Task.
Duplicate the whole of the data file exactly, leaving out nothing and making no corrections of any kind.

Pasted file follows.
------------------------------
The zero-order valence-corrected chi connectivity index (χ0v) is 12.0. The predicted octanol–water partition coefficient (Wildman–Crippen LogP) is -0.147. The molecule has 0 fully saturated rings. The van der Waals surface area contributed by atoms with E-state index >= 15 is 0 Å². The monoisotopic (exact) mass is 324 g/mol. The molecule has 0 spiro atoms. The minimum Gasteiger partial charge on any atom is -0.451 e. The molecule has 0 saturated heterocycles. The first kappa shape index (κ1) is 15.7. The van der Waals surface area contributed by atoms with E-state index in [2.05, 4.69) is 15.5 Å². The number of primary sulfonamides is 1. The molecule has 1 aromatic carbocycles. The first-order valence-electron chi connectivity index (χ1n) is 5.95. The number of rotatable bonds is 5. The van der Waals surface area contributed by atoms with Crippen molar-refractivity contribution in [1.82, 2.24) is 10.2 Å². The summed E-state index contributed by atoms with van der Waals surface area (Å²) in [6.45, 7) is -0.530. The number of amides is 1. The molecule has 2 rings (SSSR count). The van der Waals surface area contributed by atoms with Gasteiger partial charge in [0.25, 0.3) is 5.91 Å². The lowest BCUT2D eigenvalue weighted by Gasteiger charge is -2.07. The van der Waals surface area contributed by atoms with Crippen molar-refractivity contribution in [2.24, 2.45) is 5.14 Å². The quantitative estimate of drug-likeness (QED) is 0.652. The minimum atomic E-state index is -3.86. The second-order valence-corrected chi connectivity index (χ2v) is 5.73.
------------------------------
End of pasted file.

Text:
The zero-order valence-corrected chi connectivity index (χ0v) is 12.0. The predicted octanol–water partition coefficient (Wildman–Crippen LogP) is -0.147. The molecule has 0 fully saturated rings. The van der Waals surface area contributed by atoms with E-state index >= 15 is 0 Å². The monoisotopic (exact) mass is 324 g/mol. The molecule has 0 spiro atoms. The minimum Gasteiger partial charge on any atom is -0.451 e. The molecule has 0 saturated heterocycles. The first kappa shape index (κ1) is 15.7. The van der Waals surface area contributed by atoms with E-state index in [2.05, 4.69) is 15.5 Å². The number of primary sulfonamides is 1. The molecule has 1 aromatic carbocycles. The first-order valence-electron chi connectivity index (χ1n) is 5.95. The number of rotatable bonds is 5. The van der Waals surface area contributed by atoms with Crippen molar-refractivity contribution in [1.82, 2.24) is 10.2 Å². The summed E-state index contributed by atoms with van der Waals surface area (Å²) in [6.45, 7) is -0.530. The number of amides is 1. The molecule has 2 rings (SSSR count). The van der Waals surface area contributed by atoms with Gasteiger partial charge in [0.25, 0.3) is 5.91 Å². The lowest BCUT2D eigenvalue weighted by Gasteiger charge is -2.07. The van der Waals surface area contributed by atoms with Crippen molar-refractivity contribution in [2.24, 2.45) is 5.14 Å². The quantitative estimate of drug-likeness (QED) is 0.652. The minimum atomic E-state index is -3.86. The second-order valence-corrected chi connectivity index (χ2v) is 5.73.